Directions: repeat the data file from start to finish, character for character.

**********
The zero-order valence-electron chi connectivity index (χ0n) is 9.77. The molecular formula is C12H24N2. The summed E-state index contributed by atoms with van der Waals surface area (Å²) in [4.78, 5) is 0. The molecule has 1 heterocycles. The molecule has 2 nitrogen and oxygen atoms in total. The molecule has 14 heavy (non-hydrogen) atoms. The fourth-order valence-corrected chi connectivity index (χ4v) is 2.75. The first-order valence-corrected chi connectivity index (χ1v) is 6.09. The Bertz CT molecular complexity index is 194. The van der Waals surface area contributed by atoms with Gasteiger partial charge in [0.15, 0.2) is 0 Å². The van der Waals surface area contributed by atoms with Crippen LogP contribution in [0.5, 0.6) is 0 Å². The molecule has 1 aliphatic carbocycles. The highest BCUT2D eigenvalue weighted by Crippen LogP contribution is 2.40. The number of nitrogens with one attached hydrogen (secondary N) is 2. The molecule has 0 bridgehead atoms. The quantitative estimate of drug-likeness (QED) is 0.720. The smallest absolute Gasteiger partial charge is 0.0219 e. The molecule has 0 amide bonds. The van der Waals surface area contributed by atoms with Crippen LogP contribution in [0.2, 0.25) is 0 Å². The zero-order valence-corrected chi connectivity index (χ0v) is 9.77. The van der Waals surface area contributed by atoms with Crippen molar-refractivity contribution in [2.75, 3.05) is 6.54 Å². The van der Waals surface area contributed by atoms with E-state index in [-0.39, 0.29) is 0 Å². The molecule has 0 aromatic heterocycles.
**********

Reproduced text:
The zero-order valence-electron chi connectivity index (χ0n) is 9.77. The molecular formula is C12H24N2. The summed E-state index contributed by atoms with van der Waals surface area (Å²) in [4.78, 5) is 0. The molecule has 1 heterocycles. The molecule has 2 nitrogen and oxygen atoms in total. The molecule has 14 heavy (non-hydrogen) atoms. The fourth-order valence-corrected chi connectivity index (χ4v) is 2.75. The first-order valence-corrected chi connectivity index (χ1v) is 6.09. The Bertz CT molecular complexity index is 194. The van der Waals surface area contributed by atoms with Gasteiger partial charge in [0.15, 0.2) is 0 Å². The van der Waals surface area contributed by atoms with Crippen LogP contribution in [0.5, 0.6) is 0 Å². The molecule has 1 aliphatic carbocycles. The highest BCUT2D eigenvalue weighted by Crippen LogP contribution is 2.40. The number of nitrogens with one attached hydrogen (secondary N) is 2. The molecule has 0 bridgehead atoms. The quantitative estimate of drug-likeness (QED) is 0.720. The smallest absolute Gasteiger partial charge is 0.0219 e. The molecule has 0 amide bonds. The van der Waals surface area contributed by atoms with Crippen LogP contribution in [0.2, 0.25) is 0 Å². The zero-order valence-corrected chi connectivity index (χ0v) is 9.77. The van der Waals surface area contributed by atoms with Crippen molar-refractivity contribution in [2.75, 3.05) is 6.54 Å². The van der Waals surface area contributed by atoms with E-state index in [-0.39, 0.29) is 0 Å². The molecule has 0 aromatic heterocycles.